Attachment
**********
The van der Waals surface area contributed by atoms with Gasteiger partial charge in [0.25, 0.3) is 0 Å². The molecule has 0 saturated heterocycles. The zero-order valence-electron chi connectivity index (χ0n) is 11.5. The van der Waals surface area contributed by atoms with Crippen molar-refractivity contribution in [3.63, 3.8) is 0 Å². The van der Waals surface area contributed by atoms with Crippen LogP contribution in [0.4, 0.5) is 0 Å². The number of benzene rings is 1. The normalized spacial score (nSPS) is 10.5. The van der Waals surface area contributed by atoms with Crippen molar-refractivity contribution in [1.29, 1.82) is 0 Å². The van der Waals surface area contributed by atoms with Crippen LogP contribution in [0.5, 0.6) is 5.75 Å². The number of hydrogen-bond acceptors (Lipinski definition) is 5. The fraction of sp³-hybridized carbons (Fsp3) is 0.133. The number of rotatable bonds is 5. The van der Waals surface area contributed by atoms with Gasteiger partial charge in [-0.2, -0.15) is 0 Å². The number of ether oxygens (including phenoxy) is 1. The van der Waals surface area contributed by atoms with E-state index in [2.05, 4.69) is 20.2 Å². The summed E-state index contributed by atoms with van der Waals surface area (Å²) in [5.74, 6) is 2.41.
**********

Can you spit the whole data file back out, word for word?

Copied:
The van der Waals surface area contributed by atoms with Gasteiger partial charge in [0.25, 0.3) is 0 Å². The molecule has 0 saturated heterocycles. The zero-order valence-electron chi connectivity index (χ0n) is 11.5. The van der Waals surface area contributed by atoms with Crippen molar-refractivity contribution in [3.63, 3.8) is 0 Å². The van der Waals surface area contributed by atoms with Crippen LogP contribution in [0.4, 0.5) is 0 Å². The number of benzene rings is 1. The normalized spacial score (nSPS) is 10.5. The van der Waals surface area contributed by atoms with Crippen molar-refractivity contribution in [1.29, 1.82) is 0 Å². The van der Waals surface area contributed by atoms with Crippen LogP contribution in [0.5, 0.6) is 5.75 Å². The number of hydrogen-bond acceptors (Lipinski definition) is 5. The fraction of sp³-hybridized carbons (Fsp3) is 0.133. The number of rotatable bonds is 5. The van der Waals surface area contributed by atoms with Gasteiger partial charge in [-0.2, -0.15) is 0 Å². The number of ether oxygens (including phenoxy) is 1. The van der Waals surface area contributed by atoms with E-state index in [2.05, 4.69) is 20.2 Å². The summed E-state index contributed by atoms with van der Waals surface area (Å²) in [5.74, 6) is 2.41.